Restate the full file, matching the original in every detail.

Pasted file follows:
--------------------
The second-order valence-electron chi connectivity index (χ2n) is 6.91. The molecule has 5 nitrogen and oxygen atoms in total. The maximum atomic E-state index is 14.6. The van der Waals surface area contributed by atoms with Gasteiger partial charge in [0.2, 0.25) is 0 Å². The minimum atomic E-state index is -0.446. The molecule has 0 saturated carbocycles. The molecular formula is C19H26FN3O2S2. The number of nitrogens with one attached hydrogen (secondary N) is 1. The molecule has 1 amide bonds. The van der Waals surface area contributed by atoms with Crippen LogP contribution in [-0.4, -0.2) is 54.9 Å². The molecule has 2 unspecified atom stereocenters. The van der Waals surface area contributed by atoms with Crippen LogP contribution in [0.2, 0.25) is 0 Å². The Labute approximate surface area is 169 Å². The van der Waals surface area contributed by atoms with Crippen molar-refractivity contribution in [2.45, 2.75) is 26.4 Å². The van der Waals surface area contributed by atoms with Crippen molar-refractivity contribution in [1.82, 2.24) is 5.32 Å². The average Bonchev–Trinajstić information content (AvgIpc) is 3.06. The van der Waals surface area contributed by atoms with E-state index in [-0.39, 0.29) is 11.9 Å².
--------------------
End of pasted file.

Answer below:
The second-order valence-electron chi connectivity index (χ2n) is 6.91. The molecule has 5 nitrogen and oxygen atoms in total. The maximum atomic E-state index is 14.6. The van der Waals surface area contributed by atoms with Gasteiger partial charge in [0.2, 0.25) is 0 Å². The minimum atomic E-state index is -0.446. The molecule has 0 saturated carbocycles. The molecular formula is C19H26FN3O2S2. The number of nitrogens with one attached hydrogen (secondary N) is 1. The molecule has 1 amide bonds. The van der Waals surface area contributed by atoms with Crippen LogP contribution in [-0.4, -0.2) is 54.9 Å². The molecule has 2 unspecified atom stereocenters. The van der Waals surface area contributed by atoms with Crippen LogP contribution in [0.2, 0.25) is 0 Å². The Labute approximate surface area is 169 Å². The van der Waals surface area contributed by atoms with Crippen molar-refractivity contribution in [2.45, 2.75) is 26.4 Å². The van der Waals surface area contributed by atoms with Crippen molar-refractivity contribution in [1.82, 2.24) is 5.32 Å². The average Bonchev–Trinajstić information content (AvgIpc) is 3.06. The van der Waals surface area contributed by atoms with E-state index in [-0.39, 0.29) is 11.9 Å².